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True Crime

Hell’s Wasteland

| Filed under: Black Squirrel Books, True Crime
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Did the Mad Butcher of Cleveland also strike in Pennsylvania?

From 1934 to 1938, Cleveland, Ohio, was racked by a classic battle between good and evil. On one side was the city’s safety director, Eliot Ness. On the other was a nameless phantom dubbed the “Mad Butcher of Kingsbury Run,” who littered the inner city with the remains of decapitated and dismembered corpses. Never caught or even officially identified, the Butcher simply faded into history, leaving behind a frightening legend that both haunts and fascinates Cleveland to this day. In 2001 the Kent State University Press published James Jessen Badal’s In the Wake of the Butcher: Cleveland’s Torso Murders, the first serious, book-length treatment of this dark chapter in true crime history. Though Murder Has No Tongue: The Lost Victim of Cleveland’s Mad Butcher—a detailed study of the arrest and mysterious death of Frank Dolezal, the only man ever charged in the killings—followed in 2010.

 


Nameless Indignities

| Filed under: True Crime, True Crime History
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Upon discovering that her great-great aunt was the victim and central figure in one of Illinois’s most notorious crimes, author Susan Elmore set out to learn more. She uncovered a perplexing case that resulted in multiple suspects, a lynch mob, charges of perjury and bribery, a failed kidnapping attempt, broken family loyalties, lies, cover-ups, financial devastation, and at least two suicides.

 


Poachers Were My Prey

| Filed under: Black Squirrel Books, Nature, True Crime
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For nearly two decades, Stewart infiltrated poaching rings throughout Ohio, the Midwest, and beyond. Poachers Were My Prey chronicles his many exciting undercover adventures, detailing the techniques he used in putting poachers behind bars. It also reveals, for the first time, the secrets employed by undercover wildlife officers in catching the bad guys.

 


Guilty by Popular Demand

| Filed under: True Crime, True Crime History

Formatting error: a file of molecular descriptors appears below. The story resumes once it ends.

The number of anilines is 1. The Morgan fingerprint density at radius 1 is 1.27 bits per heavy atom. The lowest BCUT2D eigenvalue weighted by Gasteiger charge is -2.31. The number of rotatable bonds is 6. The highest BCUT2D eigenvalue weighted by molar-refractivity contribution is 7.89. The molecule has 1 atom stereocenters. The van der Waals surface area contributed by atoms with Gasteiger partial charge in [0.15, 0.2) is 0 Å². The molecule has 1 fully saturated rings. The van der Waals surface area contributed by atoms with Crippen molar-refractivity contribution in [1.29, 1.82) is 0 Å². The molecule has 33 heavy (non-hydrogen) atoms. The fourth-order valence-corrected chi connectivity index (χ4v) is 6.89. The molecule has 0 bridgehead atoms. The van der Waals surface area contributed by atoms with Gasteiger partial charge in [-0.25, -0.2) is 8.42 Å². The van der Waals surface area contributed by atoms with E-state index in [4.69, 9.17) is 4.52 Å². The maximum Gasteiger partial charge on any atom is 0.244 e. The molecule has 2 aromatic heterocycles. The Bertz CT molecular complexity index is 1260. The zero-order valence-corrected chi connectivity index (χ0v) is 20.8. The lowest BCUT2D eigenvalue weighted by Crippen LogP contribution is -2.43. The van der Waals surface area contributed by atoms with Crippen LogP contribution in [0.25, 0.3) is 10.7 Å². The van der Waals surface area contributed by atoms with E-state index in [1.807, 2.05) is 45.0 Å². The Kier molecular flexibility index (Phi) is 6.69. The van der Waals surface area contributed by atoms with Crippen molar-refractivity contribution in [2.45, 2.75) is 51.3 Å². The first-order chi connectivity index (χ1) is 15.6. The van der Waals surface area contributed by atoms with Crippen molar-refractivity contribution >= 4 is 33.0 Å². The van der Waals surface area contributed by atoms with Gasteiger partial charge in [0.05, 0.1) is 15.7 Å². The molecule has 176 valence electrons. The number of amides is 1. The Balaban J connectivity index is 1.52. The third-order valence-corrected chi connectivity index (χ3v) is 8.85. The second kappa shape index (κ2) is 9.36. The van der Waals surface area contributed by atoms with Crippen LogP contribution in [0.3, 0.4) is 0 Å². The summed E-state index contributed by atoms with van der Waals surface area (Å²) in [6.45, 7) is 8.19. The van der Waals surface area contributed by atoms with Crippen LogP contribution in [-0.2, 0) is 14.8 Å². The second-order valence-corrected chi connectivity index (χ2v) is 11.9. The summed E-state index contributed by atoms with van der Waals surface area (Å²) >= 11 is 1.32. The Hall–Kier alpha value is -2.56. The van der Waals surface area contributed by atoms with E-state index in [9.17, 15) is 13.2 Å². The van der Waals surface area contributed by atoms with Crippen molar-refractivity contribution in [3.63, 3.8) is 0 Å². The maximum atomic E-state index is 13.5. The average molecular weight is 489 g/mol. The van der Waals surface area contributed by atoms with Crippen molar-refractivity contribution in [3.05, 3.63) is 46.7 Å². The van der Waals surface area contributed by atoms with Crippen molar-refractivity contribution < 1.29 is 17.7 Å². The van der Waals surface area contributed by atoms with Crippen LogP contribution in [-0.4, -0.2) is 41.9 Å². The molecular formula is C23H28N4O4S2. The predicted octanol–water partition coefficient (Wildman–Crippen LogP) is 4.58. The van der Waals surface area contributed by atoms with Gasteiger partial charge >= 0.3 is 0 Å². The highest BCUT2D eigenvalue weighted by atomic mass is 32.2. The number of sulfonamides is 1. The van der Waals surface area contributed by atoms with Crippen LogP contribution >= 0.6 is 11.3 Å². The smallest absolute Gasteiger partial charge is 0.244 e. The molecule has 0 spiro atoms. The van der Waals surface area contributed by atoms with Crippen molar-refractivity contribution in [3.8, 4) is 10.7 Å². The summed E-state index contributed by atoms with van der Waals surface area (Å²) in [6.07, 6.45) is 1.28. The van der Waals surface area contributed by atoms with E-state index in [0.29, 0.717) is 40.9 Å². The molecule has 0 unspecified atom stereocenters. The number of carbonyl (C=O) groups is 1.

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The townsfolk of Logan, Ohio, a mined-out area of the Appalachian foothills, cheered as an innocent man was convicted and sent to death row. The occasion was the conviction of Dale N. Johnston. His trial ended nothing; the tragedies had just begun. What really happened on that bitter cold day in January 1984 was the total collapse of the local criminal justice system.

 


The Supernatural Murders

| Filed under: True Crime, True Crime History
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This anthology of thirteen true crime stories includes the mysterious slaying of Charles Walton, who was found slashed and pierced to death in an area notorious for its associations with black magic; the murder of Eric Tombe, whose body was located because of a recurring dream in which his mother saw Eric down a well; the terrorizing of Hammersmith, London, in the early nineteenth century by the nocturnal appearance of a “ghost”; the Salem witchcraft trials; the murder of Rasputin, who was believed by some in Russia to be a miracle worker and by others to be a dangerous charlatan; a Scottish tale in which evidence given by the ghost of the victim was allowed at the murderer’s trial; and the bizarre goings-on at 112 Ocean Avenue, Amityville, New York, where Ronnie DeFeo Jr. murdered his entire family—the new occupants were subjected to all manner of sinister events, including the presence of poltergeists, or were they?

 


The Christmas Murders

| Filed under: True Crime, True Crime History
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Here are ten murder cases of “the old-fashioned sort”—evoking a nostalgia more obviously associated with fiction—that all took place during the festive period from mid-December to Twelfth Night between 1811 and 1933. In The Christmas Murders, Jonathan Goodman has collected stories as fascinating and compulsively readable as one would expect from a writer described by Jacques Barzun as “the greatest living master of true-crime literature” and by Julian Symons as “the premier investigator of crimes past.”

 


Born to Lose

| Filed under: True Crime, True Crime History
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Stanley Barton Hoss was a burglar, thief, and local thug from the Pittsburgh area. In eight short months in 1969, however, he became a rapist, prison escapee, murderer, and kidnapper; the subject of an intense nationwide manhunt; and one of the FBI’s Ten Most Wanted. In Born to Lose, author James G. Hollock traces Hoss from his earliest misdemeanors at the age of fourteen to a daring rooftop escape from the Allegheny Workhouse in Blawnox, Pennsylvania, where he was being held on a rape charge, to his killing of police officer Joseph Zanella in Oakmont, Pennsylvania, to the kidnapping near Cumberland, Maryland, and his ultimate murder of Linda Peugeot and her two-year-old daughter Lori in the autumn of 1969. Their bodies have never been found.

 


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